Investments  

Societies lay out details of Isa inheritance policy

Societies lay out details of Isa inheritance policy

Three industry bodies have teamed up to publish a set of guidelines to help individuals understand the new rules granting people additional Isa allowances following the death of a spouse or civil partner.

In the 2014 Autumn Statement, chancellor George Osborne announced that Isa assets could be passed on to surviving spouses of a deceased saver so that they could benefit from an additional allowance. The government confirmed the new rules at the end of March.

The new rules, which came into force this Monday (6 April), give the surviving spouse an ‘additional permitted subscription’, a one-off Isa allowance, equal to the value of the deceased’s Isa savings at the date of death, which does not count against the normal Isa subscription limit.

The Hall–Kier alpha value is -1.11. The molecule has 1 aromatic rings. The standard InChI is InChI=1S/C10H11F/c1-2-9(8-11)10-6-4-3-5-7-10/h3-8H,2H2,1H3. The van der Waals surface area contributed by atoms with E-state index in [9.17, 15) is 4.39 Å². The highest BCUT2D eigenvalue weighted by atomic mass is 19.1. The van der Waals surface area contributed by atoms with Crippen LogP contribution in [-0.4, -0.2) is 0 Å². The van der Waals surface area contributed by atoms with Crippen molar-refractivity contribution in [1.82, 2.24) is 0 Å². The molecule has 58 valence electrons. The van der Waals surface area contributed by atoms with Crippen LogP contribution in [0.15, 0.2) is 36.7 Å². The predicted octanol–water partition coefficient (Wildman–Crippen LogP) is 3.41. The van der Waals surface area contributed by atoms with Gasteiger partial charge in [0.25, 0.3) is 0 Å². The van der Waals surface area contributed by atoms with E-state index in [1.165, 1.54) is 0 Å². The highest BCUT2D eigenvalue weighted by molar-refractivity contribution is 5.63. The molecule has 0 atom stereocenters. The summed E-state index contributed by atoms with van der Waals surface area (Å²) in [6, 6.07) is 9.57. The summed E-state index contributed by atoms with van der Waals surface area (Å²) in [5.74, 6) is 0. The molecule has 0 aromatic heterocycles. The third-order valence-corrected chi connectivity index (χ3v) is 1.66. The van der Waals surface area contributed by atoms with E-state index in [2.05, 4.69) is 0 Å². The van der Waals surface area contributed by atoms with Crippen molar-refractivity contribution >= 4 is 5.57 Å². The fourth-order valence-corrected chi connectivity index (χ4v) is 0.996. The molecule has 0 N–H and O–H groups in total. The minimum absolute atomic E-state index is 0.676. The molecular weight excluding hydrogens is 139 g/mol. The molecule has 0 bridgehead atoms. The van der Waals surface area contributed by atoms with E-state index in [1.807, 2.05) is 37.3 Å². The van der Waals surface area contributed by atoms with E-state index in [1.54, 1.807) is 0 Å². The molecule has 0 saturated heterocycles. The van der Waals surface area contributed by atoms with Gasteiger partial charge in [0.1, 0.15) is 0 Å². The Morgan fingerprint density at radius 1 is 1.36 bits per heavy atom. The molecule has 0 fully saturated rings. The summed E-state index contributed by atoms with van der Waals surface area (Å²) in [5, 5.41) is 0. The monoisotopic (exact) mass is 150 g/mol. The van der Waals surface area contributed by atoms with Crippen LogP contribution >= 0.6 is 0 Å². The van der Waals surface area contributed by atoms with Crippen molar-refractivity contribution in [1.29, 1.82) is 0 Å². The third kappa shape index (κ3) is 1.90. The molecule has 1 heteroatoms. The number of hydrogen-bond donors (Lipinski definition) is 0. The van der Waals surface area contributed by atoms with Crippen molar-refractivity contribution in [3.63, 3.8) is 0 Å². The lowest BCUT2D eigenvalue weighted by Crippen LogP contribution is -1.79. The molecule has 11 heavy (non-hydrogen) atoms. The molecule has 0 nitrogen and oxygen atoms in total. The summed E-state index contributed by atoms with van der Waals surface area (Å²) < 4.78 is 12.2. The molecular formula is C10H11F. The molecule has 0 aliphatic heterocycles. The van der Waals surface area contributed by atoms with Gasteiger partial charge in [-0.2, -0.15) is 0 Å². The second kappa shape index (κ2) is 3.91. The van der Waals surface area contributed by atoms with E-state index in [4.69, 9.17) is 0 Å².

Article continues after advert

The Tax Incentivised Savings Association, British Bankers Association and the Building Societies Association’s guidelines outline key information on the additional permitted subscription and what it means for surviving spouses and civil partners. It states:

• death would need to have occurred on or after 3 December 2014;

• allowance subscriptions can be made to either cash or investment Isas;

• for cash subscriptions, the allowance is available for three years after death;

• providers are not obliged to accept subscriptions, but must pass information to another provider;

• the allowance can be transferred once to another Isa provider and subsequent cash or investments can be transferred in the usual way.

Carol Knight, operations director at Tisa, explained that approximately 150,000 married Isa holders die each year.

“We see it as a much fairer outcome and is one we have long advocated,” she stated, adding that often a wife or civil partner would have savings in a husband’s name and lost out significantly under the previous rules.

“Allowing Isa savings to be transferable without leaving the Isa wrapper will enhance the greater flexibility and will act as a further incentive to save within Isas.”

peter.walker@ft.com